Elective Induction at 39 Weeks Reduces Need for Cesarean Deliveries

In the News

The "All of Us" Cohort - Progress Report

In The New England Journal of Medicine, with more than one fifth of the target enrollment completed, the investigators report on progess and challenges. 

7 Symptoms of Endometriosis Every Woman Should Know

In Prevention, Jennifer Conti, MD, discusses how endometriosis is incredibly hard to live with—but there are ways of coping.

The PRIDE Study

In the Journal of Americal Medical Informatics Association June 2019 issue, Dr. Juno Obedin-Maliver's national research study focused on a digital health research platform for community engagement, recruitment and retention of sexual gender minority adults.

Trans Dads Tell Doctors: 'You Can Be a Man and Have a Baby'

Transgender men say they face misinformation, bias and a lack of understanding from the medical establishment when they decide to start a family.

Trump’s Military Ban Ignores Science to Inflict Harm

Trump's transgender military ban becomes reality: openly transgender people cannot join the military — and many who are already within its ranks can face discharge if they receive a gender dysphoria diagnosis while serving.

‘The V Word’ Podcast: Stanford Doctors’ Podcast Tackles Topics Some Women Don’t Talk About

From sex to politics to tragedy, Drs. Cahill and Conti tackle it all.

Opening the OB/GYN Door for Sexual and Gender Minority Patients

In Contemporary OB/GYN, Juno Obedin-Maliver, MD, MPH, MAS, found that OB/GYNS who are open, accepting and supportive of the SGM community can help eliminate critical health disparities and also reap benefits for their practices.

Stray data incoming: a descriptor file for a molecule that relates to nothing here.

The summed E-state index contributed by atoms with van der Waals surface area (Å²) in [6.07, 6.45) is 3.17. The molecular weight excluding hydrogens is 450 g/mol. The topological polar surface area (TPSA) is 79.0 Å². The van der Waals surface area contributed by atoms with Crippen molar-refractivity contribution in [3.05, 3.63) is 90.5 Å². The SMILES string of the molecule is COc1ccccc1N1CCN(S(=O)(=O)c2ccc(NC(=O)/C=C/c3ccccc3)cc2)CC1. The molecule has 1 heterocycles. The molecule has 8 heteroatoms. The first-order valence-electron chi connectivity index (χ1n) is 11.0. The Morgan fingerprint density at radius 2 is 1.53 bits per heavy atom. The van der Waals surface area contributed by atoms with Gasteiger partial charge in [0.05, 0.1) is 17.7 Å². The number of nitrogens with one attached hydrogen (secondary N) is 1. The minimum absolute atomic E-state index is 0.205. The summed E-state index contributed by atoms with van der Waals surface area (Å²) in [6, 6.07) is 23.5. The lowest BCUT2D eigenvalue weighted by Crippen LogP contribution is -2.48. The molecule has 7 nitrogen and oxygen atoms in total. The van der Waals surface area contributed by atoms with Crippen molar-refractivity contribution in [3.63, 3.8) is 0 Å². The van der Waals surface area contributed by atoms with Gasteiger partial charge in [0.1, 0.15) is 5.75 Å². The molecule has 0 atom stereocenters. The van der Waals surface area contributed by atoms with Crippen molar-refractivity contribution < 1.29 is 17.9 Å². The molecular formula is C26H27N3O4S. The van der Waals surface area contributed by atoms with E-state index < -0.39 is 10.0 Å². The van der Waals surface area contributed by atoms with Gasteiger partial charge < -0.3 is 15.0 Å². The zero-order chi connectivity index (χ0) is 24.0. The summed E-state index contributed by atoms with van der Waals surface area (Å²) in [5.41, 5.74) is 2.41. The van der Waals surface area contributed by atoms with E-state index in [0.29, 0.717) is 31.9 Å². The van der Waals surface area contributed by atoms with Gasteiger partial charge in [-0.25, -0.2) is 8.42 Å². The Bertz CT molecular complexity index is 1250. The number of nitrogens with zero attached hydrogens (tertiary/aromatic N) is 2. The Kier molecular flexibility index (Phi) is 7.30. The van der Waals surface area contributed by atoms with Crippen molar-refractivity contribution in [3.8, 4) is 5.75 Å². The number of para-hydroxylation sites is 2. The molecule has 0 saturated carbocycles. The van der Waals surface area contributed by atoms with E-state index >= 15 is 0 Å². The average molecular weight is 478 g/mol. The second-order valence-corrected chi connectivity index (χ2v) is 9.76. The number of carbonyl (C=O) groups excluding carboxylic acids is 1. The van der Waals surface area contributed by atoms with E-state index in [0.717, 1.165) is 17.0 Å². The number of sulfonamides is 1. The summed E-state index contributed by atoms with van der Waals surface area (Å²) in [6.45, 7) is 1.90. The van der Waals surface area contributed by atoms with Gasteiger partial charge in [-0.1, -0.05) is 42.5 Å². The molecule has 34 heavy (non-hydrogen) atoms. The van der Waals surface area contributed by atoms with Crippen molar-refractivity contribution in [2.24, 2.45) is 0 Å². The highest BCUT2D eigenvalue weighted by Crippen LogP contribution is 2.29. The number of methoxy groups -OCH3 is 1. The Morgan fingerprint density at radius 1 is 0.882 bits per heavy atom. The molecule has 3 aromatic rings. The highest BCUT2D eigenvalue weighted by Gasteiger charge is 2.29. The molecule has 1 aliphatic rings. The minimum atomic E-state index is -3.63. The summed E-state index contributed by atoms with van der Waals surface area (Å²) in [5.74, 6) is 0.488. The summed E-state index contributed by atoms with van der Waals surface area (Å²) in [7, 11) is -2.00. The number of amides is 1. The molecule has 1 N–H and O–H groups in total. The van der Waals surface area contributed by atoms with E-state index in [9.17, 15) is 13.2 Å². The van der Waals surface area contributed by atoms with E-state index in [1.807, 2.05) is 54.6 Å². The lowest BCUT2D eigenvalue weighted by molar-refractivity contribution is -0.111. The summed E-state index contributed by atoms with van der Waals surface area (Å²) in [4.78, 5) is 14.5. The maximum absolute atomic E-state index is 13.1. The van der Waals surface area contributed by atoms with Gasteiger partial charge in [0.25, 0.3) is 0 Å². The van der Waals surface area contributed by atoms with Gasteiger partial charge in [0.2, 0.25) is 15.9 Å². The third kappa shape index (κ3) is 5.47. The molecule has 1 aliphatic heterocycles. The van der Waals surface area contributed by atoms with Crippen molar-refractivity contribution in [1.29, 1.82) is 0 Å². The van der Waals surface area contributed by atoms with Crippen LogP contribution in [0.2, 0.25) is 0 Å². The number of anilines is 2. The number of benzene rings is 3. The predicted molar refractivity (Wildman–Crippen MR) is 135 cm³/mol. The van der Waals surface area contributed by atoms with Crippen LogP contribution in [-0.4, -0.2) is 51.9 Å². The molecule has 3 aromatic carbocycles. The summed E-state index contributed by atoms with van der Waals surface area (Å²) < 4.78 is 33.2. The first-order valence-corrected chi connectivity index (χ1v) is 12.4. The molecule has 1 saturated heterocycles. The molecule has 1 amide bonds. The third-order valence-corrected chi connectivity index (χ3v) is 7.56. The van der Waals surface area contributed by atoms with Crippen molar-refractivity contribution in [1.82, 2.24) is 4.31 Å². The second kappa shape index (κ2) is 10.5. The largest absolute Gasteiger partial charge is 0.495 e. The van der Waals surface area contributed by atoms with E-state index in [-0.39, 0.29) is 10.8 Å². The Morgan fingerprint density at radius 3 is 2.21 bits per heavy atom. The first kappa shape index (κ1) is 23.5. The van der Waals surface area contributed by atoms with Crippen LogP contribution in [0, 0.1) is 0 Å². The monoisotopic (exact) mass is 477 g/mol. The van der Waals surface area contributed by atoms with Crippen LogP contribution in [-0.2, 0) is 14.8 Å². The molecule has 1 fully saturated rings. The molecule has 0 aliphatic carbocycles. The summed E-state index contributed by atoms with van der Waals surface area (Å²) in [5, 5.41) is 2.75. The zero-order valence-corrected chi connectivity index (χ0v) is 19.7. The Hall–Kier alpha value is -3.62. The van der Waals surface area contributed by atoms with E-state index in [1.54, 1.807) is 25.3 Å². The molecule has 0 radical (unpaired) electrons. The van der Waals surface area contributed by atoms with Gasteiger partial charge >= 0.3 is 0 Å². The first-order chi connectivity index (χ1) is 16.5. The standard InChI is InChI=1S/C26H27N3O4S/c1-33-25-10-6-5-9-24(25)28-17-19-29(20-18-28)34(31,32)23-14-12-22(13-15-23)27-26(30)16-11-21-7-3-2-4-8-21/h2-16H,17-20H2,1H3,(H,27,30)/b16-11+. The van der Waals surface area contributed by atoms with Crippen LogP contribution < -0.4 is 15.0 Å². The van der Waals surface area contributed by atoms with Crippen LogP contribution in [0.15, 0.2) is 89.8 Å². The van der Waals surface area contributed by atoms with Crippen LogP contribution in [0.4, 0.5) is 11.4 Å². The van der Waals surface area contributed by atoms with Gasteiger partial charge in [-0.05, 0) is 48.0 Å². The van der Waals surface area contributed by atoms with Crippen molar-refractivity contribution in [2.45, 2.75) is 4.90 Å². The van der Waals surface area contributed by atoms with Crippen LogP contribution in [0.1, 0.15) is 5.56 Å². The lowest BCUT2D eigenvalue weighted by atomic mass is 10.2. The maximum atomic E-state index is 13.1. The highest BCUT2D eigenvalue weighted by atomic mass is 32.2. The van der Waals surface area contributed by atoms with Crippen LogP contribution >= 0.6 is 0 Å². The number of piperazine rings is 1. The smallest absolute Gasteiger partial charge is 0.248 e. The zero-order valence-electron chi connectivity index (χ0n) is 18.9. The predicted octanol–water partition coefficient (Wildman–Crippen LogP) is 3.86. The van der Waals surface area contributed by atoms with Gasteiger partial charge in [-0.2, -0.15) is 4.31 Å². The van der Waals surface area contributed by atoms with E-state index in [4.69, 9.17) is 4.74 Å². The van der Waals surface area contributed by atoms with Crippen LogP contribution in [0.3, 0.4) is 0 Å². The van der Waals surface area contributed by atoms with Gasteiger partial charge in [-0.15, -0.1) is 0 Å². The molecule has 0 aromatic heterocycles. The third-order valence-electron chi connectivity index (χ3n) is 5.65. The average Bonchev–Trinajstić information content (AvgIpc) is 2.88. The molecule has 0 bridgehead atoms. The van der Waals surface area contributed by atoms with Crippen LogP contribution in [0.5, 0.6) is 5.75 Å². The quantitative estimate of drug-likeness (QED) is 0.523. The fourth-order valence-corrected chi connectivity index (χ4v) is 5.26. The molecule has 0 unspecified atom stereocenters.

Predicting and Preventing Preterm Births

Over the last decade, Stanford’s top obstetricians, neonatologists, geneticists, microbiologists, immunologists, epidemiologists, health policy experts and bioengineers have been investigating the basic science of preterm birth. They’re explaining how it is triggered and what factors put a pregnancy at risk for ending early.

$6 Million Grant to Support Study of Preeclampsia, Atherosclerosis Links

Mark Hlatky, MD, and Virginia Winn, MD, PhD, were recently awarded a $6 million grant from the National Heart, Lung and Blood Institute to study the links between preeclampsia in pregnant women and the subsequent risk of atherosclerosis, the buildup of plaque in and on artery walls, in women as they grow older.

Visible and Valued: Stanford Medicine’s First-ever LGBTQ+ Forum

A “chosen family” is how some of the speakers described their colleagues here during the first-ever Stanford Medicine LGBTQ+ Forum.

Symptoms of Genitourinary Syndrome of Menopause can be Safely and Effectively Treated with Laser Therapy

According to preliminary results from a small study led by Eric Sokol, MD, associate professor of obstetrics and gynecology.

A Look at How California Lowered Maternal Mortality Rates

Elliott Main, MD, the collaborative’s medical director, explains how his team identified and changed the approach to preventable maternal deaths.

Reproductive Choices Facing Women with Disabilities Require Careful Consideration

Paula Hillard, MD, wrote an editorial in Obstetrics & Gynecology, in conjunction with two papers related to reproductive rights of those with disabilities. 

Grant Provides Hope for Children with DiGeorge Syndrome

Vittorio Sebastiano, PhD, and Katja Weinacht, MD, PhD, were awarded $850,000 from the California Institute for Regenerative Medicine (CIRM) to apply stem cell technology to treat children who have no functioning thymus.

Paul Blumenthal on Contraception in India

Stanford researchers and their colleagues have tested a new contraceptive device that they say could provide broader access to long-acting contraception in developing countries.

Grant Awarded to Study Whether Stem Cells Can Treat Urinary Incontinence